Before we answer this question, let us stare a certain premise. As it was stated before, the purpose of our lives is not for the Earth alone. We must keep the way of the promises. We have been instructed in them and know them. We must love God above all else, and we must love our neighbor as ourselves. God has poured out of Himself to us. We are in our bodies. Our bodies. then, are the temples or dwelling of God, the Holy Spirit. We must love them, first because we love God, and then also, because we love the neighbor and ourselves. We must not love the neighbor more than ourselves, but as ourselves. That means that we allow the neighbor and ourselves as much happiness as God will allow and also that we, the neighbor and ourselves, live as long as it is the will of God that we should live. This also means that we may not deliberately or unnecessarily harm, tamper, or interfere with the functioning of the body to cause infections or other diseases to set in and to invade or even to destroy the body. It also means that we may not interfere with the health and life of our own bodies for the love of another man, or to the respect of a fellow man in contrast to the love and respect of God above Who gave the commandment to love our neighbor as ourselves.
If we should ever come face to face with the question, whether we should donate or appropriate an organ while we are still in the body, then we should ask ourselves the following questions:
- May the risk of giving this organ seriously hurt me or shorten my life?
- Am I deliberately promoting deficient functioning of my own body?
- Am I by this act helping some other man to attempt to preserve the life of another at the expense of the one that God gave to me?
- Is the possibility that the other person’s body will reject my organ rather great, that the donation or appropriation be of no benefit to either person and probably detrimental to both?
- Is my love for my neigh greater than my love for God?
- Is my love for my neigh greater than my love for myself?
- Do I have special respect or favor for persons who are considered to be superior in leading productive lives for the social and economic and political benefit of society over against those who are humanly considered to be less productive or advantageous for the general welfare of society and humanity?
The question is open for each saint to answer for himself before God in his own situation. If the answer to any of the questions above is yes, surely our answer before God and man must be no. It could only be pleasing to God if all the answers can be answered no. For, before God we must also answer these questions:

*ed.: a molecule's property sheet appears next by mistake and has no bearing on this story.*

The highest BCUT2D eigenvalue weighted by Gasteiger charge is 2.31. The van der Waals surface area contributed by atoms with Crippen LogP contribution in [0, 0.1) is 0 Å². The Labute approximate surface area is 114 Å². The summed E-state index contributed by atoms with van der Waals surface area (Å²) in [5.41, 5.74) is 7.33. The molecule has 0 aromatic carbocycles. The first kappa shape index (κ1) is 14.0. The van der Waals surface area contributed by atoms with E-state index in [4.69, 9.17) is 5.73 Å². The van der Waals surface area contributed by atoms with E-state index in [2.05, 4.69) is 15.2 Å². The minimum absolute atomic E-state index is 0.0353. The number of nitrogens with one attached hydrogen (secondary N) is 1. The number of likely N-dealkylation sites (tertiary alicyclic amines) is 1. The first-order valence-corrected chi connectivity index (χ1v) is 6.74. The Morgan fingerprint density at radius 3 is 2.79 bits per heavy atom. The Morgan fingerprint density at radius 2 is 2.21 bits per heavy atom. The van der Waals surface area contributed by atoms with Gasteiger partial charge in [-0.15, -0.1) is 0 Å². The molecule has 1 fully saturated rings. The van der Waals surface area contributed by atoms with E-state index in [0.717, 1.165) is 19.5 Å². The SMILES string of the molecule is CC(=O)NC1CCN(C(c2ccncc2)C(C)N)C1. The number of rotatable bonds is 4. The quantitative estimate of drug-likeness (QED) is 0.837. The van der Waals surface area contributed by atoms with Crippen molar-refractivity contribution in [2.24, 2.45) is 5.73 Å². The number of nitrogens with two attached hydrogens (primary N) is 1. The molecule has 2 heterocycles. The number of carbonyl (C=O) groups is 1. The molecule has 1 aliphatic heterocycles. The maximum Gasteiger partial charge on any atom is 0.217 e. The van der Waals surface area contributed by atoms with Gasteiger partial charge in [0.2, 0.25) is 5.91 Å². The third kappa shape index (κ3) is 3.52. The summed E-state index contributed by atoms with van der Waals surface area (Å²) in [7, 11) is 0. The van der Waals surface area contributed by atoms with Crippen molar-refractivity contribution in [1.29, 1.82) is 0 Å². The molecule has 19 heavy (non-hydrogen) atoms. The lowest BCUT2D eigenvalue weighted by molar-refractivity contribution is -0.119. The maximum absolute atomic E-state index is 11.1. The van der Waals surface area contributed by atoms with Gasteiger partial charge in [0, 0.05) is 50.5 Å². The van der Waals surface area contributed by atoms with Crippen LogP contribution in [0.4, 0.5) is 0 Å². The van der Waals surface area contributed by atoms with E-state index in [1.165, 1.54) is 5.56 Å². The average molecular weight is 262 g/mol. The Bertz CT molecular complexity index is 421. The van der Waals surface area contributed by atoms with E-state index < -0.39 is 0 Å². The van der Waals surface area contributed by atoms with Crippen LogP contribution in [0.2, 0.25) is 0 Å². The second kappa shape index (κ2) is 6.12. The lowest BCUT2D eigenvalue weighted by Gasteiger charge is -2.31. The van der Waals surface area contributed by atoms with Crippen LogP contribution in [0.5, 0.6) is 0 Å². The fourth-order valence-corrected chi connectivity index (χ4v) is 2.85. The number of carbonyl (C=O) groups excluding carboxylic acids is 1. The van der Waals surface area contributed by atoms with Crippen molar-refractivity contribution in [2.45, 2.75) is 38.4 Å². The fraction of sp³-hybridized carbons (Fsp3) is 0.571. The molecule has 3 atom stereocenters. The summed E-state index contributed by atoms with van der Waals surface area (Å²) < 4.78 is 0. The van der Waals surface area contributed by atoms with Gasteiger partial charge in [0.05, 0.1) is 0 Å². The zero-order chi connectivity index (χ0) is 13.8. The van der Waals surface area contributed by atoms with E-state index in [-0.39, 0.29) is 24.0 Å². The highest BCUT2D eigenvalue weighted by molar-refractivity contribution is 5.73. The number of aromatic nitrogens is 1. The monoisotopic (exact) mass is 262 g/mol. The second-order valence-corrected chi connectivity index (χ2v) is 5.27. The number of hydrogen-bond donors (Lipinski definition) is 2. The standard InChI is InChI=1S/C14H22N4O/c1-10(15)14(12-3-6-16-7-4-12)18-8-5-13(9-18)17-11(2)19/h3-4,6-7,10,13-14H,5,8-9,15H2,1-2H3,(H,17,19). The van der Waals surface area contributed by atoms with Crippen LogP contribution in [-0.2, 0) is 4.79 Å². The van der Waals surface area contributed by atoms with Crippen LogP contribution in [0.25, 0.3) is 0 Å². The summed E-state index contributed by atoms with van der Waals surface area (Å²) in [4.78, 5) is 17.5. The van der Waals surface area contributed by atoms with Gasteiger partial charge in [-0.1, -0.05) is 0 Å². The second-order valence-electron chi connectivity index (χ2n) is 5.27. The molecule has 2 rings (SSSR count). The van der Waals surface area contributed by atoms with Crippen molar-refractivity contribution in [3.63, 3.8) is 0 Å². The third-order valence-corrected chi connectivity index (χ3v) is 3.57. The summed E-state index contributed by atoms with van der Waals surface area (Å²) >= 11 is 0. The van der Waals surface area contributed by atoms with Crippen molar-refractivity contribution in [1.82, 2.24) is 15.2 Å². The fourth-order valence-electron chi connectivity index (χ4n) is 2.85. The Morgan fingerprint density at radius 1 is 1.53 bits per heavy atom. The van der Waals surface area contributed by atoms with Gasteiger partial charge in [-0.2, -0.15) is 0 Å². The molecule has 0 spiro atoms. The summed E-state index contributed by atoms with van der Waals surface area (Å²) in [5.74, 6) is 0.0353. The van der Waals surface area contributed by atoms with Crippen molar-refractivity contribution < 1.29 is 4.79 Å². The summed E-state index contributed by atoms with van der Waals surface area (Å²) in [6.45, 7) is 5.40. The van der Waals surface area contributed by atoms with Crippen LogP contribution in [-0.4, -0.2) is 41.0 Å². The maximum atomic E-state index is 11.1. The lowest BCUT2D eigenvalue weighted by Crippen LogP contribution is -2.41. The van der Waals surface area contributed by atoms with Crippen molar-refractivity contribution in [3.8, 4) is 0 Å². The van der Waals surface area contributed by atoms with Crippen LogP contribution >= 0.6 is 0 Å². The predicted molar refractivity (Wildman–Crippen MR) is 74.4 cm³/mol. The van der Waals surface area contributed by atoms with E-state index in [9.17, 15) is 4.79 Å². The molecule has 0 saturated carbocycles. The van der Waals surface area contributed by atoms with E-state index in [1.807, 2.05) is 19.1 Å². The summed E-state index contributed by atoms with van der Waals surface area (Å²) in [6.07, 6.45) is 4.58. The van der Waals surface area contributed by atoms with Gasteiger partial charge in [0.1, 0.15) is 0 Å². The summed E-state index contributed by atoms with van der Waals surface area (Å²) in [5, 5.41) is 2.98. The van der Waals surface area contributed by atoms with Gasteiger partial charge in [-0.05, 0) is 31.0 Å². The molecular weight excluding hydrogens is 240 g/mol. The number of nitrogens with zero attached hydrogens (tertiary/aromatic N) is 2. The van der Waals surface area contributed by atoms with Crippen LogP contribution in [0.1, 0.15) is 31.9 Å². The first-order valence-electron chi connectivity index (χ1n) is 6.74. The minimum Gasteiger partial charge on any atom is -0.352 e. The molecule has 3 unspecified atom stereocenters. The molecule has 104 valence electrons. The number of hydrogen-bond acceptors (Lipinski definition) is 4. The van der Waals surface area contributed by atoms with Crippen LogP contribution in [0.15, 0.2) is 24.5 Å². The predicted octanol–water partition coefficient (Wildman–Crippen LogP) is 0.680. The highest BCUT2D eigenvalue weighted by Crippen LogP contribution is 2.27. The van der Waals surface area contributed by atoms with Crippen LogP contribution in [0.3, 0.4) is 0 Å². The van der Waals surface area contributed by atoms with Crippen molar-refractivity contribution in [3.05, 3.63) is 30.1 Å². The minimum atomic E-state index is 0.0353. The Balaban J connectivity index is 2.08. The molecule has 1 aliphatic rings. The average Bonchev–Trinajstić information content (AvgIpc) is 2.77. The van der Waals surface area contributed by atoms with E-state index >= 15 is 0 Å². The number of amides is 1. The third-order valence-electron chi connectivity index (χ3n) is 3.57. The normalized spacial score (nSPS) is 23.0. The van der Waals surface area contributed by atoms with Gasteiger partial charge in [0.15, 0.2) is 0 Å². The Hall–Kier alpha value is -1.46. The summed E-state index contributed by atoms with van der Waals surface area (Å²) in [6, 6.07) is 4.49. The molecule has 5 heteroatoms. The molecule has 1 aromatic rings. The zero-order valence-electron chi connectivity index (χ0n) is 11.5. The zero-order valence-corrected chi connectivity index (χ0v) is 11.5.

- Do I sincerely believe it to be pleasing to God to do this?
- Is it in the keeping of the commandments of God to love Him above all, and therefore, my neighbor and myself?
These questions also demand an answer, the answer of yes, with all the heart where the commandments are written. May our decisions in regard to this question be sanctified in Christ Who purchased everlasting life and happiness for us.
Perhaps it may usually be more acceptable to arrange donating or appropriating our organs at the time of our death if there are favorable conditions for this. Then we are finished with them and some of the above considerations do not enter in. But in the case that we are appropriating them, we still may not show respect of persons, but we may appropriate them to relatives and friends or the spiritual brotherhood in contrast to donating them to the general public. In the grave, the body decays. In the resurrection, we will be made new, not for this Earth, but fit for New Jerusalem in the new Earth and Heaven.
However, it currently appears that artificial organs meet with better success in prolonging life than the organs of another person do. If this should be proven to be true, the question of organ donations may become antiquated and forgotten.
In conclusion, our drive or fight for earthly life must be in the keeping of the commandments of God and must portray the principle of fighting sinful humanistic methods of characteristics or drives to show we are the chosen vessels to be made fit for everlasting life above in the New Jerusalem in the mansions beyond, where happiness will abound and life will not end. We are weak, but God is strong to help. Seek Him.